The $25 billion settlement with banks over foreclosure abuses may result in a wave of home seizures, inflicting short-term pain on delinquent U.S. borrowers while making a long-term housing recovery more likely.
Lenders slowed the pace of foreclosures as they negotiated with attorneys general in all 50 states for more than a year over allegations of faulty and fraudulent paperwork used to repossess homes. With yesterday’s agreement, banks are likely to resume property seizures.
“The best thing about the settlement, frankly, is that it will be done,” said Stan Humphries, chief economist for Seattle-based Zillow Inc. (Z), a provider of home-sales data. “The shadow of the settlement hung over the market for a year now.”
The backlog of foreclosures has trapped homeowners in properties they can no longer afford, depressed neighborhood prices by increasing the number of abandoned homes and led banks to tighten mortgage credit standards because of uncertainty about the cost of their potential obligations. Foreclosure starts fell 46 percent in December from October 2010, when the investigation into the so-called robo-signing of mortgage documentation began, according to Irvine, California-based RealtyTrac Inc.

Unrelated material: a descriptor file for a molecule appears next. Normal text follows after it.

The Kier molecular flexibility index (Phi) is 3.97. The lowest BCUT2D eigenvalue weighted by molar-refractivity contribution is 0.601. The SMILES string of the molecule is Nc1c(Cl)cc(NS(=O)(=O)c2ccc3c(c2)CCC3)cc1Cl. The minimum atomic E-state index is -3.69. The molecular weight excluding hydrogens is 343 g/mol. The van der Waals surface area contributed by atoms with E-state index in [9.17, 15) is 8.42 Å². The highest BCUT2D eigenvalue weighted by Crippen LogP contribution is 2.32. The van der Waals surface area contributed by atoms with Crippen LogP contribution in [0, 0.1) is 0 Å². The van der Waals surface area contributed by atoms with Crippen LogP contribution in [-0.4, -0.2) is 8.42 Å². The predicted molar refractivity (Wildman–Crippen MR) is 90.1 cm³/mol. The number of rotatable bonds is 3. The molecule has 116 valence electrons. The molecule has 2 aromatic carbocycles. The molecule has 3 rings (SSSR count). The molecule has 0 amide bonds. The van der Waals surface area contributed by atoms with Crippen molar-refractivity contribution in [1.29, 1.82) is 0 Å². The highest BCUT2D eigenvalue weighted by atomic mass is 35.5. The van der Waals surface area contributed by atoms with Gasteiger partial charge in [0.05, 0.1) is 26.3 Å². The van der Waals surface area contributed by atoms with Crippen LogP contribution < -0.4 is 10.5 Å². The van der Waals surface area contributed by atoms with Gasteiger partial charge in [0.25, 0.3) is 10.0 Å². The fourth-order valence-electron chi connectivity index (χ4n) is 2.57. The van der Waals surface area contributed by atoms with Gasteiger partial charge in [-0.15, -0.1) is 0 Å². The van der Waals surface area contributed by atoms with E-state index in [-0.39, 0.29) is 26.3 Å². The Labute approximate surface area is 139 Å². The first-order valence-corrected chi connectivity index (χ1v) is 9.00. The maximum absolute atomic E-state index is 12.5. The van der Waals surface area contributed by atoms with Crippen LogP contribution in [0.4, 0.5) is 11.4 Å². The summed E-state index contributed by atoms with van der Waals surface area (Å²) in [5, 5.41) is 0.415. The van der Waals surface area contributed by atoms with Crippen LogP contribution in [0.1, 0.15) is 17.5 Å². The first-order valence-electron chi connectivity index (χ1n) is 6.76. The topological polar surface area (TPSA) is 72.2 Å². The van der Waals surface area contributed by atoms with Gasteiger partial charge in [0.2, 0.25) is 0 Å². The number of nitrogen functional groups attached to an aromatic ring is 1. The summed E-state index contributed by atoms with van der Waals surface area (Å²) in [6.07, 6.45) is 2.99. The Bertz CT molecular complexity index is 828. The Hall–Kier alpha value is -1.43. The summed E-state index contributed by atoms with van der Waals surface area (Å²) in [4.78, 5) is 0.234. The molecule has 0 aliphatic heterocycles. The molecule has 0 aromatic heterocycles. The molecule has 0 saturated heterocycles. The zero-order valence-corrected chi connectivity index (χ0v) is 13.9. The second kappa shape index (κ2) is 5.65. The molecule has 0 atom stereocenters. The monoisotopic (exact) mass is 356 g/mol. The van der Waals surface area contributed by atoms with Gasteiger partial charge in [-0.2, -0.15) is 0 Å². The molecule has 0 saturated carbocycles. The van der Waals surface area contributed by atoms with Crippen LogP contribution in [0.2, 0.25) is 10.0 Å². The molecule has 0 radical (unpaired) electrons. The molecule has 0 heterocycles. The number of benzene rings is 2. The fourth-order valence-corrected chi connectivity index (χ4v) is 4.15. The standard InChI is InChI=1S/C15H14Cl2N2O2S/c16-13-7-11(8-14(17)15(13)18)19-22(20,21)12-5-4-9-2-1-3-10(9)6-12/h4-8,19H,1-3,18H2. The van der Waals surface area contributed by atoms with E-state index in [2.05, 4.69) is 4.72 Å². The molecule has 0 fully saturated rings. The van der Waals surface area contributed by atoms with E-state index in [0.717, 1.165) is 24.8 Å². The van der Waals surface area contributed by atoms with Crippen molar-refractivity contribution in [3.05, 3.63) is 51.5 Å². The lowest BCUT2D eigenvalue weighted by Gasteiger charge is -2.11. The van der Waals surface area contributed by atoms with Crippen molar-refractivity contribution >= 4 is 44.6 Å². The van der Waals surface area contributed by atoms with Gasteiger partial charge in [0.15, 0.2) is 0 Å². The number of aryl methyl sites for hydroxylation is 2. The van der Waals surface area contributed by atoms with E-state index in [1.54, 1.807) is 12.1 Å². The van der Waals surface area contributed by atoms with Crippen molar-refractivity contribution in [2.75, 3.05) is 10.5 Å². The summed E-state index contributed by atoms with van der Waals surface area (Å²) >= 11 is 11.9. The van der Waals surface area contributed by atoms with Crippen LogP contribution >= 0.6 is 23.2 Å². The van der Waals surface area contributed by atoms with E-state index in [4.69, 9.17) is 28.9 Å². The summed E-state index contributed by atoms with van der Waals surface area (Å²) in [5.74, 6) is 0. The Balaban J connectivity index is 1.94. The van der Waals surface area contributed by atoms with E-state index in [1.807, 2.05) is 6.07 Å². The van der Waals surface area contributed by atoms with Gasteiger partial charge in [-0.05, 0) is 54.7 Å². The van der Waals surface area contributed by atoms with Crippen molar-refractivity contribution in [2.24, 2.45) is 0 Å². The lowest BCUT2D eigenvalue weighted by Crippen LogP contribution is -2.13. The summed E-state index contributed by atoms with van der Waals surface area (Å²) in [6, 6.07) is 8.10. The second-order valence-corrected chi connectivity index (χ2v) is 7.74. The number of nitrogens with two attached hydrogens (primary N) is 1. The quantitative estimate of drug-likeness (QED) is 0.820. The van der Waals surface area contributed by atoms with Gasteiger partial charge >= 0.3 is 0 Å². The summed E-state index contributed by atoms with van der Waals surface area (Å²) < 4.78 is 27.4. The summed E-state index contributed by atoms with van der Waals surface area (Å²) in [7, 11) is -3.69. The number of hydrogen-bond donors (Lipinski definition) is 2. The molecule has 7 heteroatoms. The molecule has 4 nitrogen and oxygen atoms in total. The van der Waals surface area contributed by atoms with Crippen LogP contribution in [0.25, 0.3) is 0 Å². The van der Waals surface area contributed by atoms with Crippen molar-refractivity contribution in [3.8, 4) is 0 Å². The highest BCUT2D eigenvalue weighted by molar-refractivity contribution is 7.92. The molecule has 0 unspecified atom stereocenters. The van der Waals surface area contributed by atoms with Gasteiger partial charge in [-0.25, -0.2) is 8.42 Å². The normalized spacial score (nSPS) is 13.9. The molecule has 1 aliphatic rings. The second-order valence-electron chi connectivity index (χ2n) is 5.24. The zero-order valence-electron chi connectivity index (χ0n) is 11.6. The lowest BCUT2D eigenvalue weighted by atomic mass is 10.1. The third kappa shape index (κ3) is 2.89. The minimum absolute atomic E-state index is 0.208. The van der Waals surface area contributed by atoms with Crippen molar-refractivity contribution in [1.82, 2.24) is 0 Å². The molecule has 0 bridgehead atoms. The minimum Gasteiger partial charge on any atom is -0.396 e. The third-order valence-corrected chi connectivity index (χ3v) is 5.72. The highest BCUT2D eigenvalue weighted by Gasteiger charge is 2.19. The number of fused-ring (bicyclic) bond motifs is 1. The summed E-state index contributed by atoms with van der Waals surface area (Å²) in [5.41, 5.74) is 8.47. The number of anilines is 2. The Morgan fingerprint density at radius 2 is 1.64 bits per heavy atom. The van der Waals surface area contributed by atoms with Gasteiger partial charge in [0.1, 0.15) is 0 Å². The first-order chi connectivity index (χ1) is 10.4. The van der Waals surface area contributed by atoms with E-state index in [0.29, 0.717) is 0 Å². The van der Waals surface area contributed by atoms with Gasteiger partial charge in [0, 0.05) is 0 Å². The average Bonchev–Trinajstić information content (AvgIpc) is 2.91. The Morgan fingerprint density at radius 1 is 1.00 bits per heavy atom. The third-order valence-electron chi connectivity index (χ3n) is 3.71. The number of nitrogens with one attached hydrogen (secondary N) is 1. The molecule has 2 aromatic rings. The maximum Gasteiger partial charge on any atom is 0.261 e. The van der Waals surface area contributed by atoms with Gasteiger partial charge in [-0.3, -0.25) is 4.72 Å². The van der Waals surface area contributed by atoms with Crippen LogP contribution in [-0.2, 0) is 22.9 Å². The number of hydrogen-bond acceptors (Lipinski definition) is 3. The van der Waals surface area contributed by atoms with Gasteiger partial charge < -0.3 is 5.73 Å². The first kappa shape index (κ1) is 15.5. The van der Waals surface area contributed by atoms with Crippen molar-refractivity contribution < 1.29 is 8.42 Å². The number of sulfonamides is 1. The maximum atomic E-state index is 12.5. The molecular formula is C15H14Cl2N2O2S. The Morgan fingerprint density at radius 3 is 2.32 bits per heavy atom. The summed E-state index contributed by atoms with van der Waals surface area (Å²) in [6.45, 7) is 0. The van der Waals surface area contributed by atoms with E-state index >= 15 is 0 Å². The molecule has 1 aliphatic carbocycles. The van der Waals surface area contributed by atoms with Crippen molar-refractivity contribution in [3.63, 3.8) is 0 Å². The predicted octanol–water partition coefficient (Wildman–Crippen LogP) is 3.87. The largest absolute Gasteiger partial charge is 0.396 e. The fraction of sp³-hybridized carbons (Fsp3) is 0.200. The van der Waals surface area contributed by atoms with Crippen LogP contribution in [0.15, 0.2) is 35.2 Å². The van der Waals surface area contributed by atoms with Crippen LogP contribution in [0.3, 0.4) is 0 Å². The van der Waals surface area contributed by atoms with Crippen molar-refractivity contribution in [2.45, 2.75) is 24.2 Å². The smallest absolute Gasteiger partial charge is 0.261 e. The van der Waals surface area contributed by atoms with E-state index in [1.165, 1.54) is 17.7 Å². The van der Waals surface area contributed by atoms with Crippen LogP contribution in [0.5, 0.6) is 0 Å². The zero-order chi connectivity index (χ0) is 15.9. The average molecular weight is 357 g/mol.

The agreement will direct $17 billion to writing down debt to buffer about 1 million homeowners from foreclosure through mortgage forgiveness, forbearance or loan modification programs, according to Housing and Urban Development Secretary Shaun Donovan. About 750,000 borrowers may get direct payments of as much as $2,000 to compensate them for servicing errors.